Hubble examines a huge metallic asteroid called “Psyche” that is worth much more than our global economy


A new study by the Hubble Space Telescope has revealed a clearer-than-ever image of one of the most intriguing and precious asteroids we know.

It is also one that NASA plans to visit in 2026.

Here is everything you need to know about “16 Psyche”.

What and where is ’16 Psyche?

Approximately 230 million miles / 370 million kilometers from Earth, Psyche – as it is commonly known – is one of the most massive objects in the main asteroid belt of the Solar System orbiting between Mars and Jupiter.

It is about 140 miles / 226 kilometers wide, and unlike most asteroids, which are rocky or icy, Psyche appears to be metallic.

In fact, it is so dense and metallic that Psyche is thought to be the remnant core of a planet that failed during its formation: a “protoplanet”.

What is it ’16 Psyche‘ made of?

“We’ve seen meteorites that are mostly metallic, but Psyche may be unique in that it could be an asteroid made entirely of iron and nickel,” said Dr. Tracy Becker, a planetary scientist at the Southwest Research Institute in San Antonio, Texas. and author of the new article published in Planetary Science Journal this week.

Iron and nickel are often found in metal meteorites and in the dense metal cores of planets. “The Earth has a metallic core, a mantle and a crust,” Becker said.

Psyche is truly a unique object in the solar system.

How much is “16 Psyche” worth?

Some think that the metals that make up Psyche could be worth around 10,000 quadrillion dollars. The global economy was worth around $ 142 trillion in 2019.

What happened to “16 Psyche?”

“It’s possible that while a Psyche protoplanet was forming, it was hit by another object in our solar system and lost its mantle and crust,” Becker said.

’16 Psyche‘and the Hubble Space Telescope

Becker’s study made the Hubble Space Telescope look at the asteroid at two specific points in its rotation to visualize both sides of Psyche. He also observed the asteroid in the wavelengths of ultraviolet light to get as much detail of its surface as possible. “We were able to identify for the first time on any asteroid what we think are ultraviolet iron oxide absorption bands,” Becker said. “This is an indication that oxidation is taking place on the asteroid, which could be the result of the solar wind hitting the surface.”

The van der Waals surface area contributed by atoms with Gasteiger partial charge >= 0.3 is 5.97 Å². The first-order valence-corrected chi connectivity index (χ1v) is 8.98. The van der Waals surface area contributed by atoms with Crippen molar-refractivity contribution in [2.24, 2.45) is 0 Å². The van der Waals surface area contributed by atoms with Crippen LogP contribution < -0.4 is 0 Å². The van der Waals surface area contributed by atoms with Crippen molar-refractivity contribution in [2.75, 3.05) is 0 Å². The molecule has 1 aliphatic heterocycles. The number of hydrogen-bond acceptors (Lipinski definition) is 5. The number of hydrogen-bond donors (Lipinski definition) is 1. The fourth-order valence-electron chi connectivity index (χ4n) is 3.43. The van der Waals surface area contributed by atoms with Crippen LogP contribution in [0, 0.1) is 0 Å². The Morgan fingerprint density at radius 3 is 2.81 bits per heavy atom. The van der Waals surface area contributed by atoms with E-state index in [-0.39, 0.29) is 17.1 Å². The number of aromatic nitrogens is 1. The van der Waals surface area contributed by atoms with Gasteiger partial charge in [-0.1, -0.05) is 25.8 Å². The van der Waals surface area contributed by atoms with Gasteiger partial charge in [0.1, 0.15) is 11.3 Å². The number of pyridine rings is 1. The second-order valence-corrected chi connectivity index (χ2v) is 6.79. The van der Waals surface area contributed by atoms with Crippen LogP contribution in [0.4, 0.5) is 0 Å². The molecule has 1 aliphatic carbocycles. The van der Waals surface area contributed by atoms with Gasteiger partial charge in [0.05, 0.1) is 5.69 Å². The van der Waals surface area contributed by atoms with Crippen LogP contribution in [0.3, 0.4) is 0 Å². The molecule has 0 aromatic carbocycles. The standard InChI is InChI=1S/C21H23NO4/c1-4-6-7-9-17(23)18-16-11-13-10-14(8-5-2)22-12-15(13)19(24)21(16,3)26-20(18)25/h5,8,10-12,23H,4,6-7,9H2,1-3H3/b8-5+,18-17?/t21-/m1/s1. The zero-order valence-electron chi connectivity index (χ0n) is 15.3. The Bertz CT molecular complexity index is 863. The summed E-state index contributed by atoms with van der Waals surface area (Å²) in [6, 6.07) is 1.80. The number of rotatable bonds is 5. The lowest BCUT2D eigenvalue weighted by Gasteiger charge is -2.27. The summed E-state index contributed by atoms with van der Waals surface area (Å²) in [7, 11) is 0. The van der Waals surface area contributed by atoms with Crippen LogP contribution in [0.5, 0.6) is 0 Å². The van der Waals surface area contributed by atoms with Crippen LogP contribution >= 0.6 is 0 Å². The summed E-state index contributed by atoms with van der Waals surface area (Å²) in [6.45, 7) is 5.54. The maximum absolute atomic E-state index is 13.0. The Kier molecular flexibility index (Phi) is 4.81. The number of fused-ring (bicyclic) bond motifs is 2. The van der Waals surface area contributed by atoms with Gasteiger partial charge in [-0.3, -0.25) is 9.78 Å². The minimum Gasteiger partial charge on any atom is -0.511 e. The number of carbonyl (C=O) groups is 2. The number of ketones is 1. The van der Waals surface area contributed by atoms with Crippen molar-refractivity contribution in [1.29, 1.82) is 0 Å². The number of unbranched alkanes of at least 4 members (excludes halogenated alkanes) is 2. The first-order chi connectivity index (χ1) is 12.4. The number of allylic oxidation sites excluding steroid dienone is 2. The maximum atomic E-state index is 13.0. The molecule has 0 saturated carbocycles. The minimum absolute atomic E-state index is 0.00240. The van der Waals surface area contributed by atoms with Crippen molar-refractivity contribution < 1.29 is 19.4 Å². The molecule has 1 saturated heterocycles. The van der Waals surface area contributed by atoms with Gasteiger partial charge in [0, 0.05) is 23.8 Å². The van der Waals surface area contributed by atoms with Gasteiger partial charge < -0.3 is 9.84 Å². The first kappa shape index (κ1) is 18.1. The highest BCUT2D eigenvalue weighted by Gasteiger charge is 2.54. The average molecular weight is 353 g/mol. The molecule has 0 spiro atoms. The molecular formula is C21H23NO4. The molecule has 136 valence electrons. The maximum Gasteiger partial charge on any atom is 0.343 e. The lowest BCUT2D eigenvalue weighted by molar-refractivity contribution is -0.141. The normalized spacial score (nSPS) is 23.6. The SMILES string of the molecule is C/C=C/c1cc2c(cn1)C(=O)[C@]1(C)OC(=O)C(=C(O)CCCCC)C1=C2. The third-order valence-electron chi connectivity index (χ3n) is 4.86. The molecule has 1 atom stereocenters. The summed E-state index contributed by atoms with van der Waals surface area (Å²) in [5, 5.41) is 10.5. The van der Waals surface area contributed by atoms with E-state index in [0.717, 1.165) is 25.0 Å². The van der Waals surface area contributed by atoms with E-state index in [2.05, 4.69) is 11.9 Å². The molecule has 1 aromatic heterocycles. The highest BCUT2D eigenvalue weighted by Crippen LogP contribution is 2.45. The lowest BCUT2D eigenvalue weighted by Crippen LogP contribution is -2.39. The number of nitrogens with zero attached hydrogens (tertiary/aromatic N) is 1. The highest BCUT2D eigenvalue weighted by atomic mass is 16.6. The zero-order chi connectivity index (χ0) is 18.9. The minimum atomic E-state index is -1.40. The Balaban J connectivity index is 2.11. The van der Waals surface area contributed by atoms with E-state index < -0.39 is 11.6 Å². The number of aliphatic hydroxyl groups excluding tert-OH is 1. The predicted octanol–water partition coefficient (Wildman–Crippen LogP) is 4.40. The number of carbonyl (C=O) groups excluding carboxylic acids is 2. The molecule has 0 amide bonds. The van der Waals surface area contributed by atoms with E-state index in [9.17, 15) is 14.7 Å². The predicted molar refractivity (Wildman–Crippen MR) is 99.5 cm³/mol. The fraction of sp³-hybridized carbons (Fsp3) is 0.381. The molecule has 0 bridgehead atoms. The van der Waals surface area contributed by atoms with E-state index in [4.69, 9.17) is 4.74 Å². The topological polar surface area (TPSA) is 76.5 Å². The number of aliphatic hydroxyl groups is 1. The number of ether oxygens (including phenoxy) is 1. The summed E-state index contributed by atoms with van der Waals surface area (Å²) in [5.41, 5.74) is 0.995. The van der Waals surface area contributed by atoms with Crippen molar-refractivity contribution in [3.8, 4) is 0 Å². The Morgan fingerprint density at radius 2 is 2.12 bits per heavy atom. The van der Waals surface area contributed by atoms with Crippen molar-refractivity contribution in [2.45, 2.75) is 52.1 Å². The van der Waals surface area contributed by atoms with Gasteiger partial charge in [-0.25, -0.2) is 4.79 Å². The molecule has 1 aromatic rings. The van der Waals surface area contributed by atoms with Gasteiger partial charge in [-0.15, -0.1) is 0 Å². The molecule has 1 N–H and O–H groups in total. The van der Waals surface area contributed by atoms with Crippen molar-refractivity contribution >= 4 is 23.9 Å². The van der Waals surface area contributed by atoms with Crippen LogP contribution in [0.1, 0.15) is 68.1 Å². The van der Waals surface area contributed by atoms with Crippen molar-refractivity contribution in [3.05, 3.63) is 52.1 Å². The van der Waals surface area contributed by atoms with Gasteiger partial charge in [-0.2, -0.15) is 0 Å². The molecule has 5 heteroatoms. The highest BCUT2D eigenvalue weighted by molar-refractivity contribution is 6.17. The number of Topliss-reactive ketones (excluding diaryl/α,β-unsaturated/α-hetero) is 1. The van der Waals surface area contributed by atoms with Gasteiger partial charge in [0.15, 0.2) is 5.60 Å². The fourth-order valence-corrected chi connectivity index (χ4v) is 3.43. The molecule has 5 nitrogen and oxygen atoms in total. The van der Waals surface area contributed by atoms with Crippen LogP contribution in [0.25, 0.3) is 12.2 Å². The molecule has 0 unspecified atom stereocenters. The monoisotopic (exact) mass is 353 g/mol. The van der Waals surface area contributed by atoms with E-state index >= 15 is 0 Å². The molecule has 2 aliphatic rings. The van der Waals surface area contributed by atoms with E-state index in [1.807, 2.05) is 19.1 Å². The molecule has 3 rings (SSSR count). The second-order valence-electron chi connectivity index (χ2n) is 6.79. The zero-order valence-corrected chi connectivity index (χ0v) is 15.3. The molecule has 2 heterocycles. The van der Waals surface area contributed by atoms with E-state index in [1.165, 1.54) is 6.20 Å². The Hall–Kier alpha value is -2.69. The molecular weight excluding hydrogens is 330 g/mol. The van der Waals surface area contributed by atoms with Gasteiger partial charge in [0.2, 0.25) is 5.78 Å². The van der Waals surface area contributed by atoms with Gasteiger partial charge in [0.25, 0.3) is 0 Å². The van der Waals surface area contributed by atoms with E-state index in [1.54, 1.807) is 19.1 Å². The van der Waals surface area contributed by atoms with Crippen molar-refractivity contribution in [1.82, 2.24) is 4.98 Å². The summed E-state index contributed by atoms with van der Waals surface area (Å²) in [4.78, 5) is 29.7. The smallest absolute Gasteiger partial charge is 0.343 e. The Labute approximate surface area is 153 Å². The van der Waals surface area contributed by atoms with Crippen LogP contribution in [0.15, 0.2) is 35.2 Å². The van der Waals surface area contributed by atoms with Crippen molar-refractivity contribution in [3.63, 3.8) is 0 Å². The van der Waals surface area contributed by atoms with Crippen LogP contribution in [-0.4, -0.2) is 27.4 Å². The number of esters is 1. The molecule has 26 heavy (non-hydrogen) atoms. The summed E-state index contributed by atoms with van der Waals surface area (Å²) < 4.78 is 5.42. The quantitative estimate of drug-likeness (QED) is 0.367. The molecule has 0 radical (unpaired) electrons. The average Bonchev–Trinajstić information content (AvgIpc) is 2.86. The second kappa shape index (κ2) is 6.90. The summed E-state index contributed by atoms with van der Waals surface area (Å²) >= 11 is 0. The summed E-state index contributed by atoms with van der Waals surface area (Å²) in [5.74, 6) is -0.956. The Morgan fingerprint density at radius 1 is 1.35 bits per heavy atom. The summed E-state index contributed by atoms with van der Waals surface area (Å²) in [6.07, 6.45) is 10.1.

The solar wind is a stream of charged particles from the sun’s warmer outer atmosphere called its own crown. Often referred to as “space weather”, it is also what causes aurora on Earth and may, in Psyche, have caused excessive “space weather”.

A surface of pure iron?

Becker saw that the asteroid’s surface could be mainly pure iron, although he noted that the presence of even a small amount of iron could dominate ultraviolet observations, and in practice it could just be that 10% of the surface is real iron. .

However, when observing Psyche, the asteroid appeared increasingly reflective at deeper UV wavelengths. “This is something we need to study further,” Becker said. “This could be indicative that it has been exhibited in space for so long. This type of UV lightening is often attributed to space weather. “

However, what Becker’s article makes very clear is that although it is difficult to quantify the amount of iron that may be present on Psyche’s surface, it is a unique object, so scientists cannot compare it to anything else.

The mission of NASA and SpaceX on 16 Psyche

The only way we will ever be able to see up close what the core of a planet really is is to visit Psyche. This is exactly what NASA has plans to do.

Due to launch in August 2022 from Florida’s Kennedy Space Center atop a SpaceX Falcon Heavy rocket, NASA’s Psyche mission is part of its low-cost robotic space mission Discovery Program.

The orbiter is expected to arrive in Psyche in January 2026 to begin at least 21 months in mapping the orbit and studying the properties of the asteroid.

“Understanding what actually constitutes a planet and potentially seeing the inside of a planet is fascinating,” said Becker, who describes Psyche and other asteroids as the building blocks of the Solar System. “Once we get to Psyche, we will really understand if this is the case, even if it does not go as we expect … whenever there is a surprise, it is always exciting.”

I wish you clear skies and eyes wide open.


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